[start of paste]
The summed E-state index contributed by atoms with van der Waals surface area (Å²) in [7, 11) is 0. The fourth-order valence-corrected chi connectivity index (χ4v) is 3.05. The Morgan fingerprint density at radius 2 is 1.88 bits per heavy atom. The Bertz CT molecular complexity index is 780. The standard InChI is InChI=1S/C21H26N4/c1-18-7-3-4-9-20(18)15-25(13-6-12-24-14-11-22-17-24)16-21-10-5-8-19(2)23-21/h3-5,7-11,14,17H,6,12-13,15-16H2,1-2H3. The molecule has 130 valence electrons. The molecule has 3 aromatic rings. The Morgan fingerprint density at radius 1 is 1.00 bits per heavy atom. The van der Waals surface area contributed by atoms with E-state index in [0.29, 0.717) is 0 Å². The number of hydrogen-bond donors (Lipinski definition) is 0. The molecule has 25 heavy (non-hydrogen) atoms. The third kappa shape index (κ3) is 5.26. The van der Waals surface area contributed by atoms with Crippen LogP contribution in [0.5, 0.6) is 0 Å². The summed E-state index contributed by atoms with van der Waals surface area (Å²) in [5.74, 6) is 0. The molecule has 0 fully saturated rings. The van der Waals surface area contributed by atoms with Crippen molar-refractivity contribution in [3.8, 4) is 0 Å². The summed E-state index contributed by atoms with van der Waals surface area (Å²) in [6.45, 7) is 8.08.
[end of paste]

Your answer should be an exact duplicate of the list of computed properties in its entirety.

The summed E-state index contributed by atoms with van der Waals surface area (Å²) in [7, 11) is 0. The fourth-order valence-corrected chi connectivity index (χ4v) is 3.05. The Morgan fingerprint density at radius 2 is 1.88 bits per heavy atom. The Bertz CT molecular complexity index is 780. The standard InChI is InChI=1S/C21H26N4/c1-18-7-3-4-9-20(18)15-25(13-6-12-24-14-11-22-17-24)16-21-10-5-8-19(2)23-21/h3-5,7-11,14,17H,6,12-13,15-16H2,1-2H3. The molecule has 130 valence electrons. The molecule has 3 aromatic rings. The Morgan fingerprint density at radius 1 is 1.00 bits per heavy atom. The van der Waals surface area contributed by atoms with E-state index in [0.29, 0.717) is 0 Å². The number of hydrogen-bond donors (Lipinski definition) is 0. The molecule has 25 heavy (non-hydrogen) atoms. The third kappa shape index (κ3) is 5.26. The van der Waals surface area contributed by atoms with Crippen LogP contribution in [0.5, 0.6) is 0 Å². The summed E-state index contributed by atoms with van der Waals surface area (Å²) in [5.74, 6) is 0. The molecule has 0 fully saturated rings. The van der Waals surface area contributed by atoms with Crippen molar-refractivity contribution in [3.8, 4) is 0 Å². The summed E-state index contributed by atoms with van der Waals surface area (Å²) in [6.45, 7) is 8.08.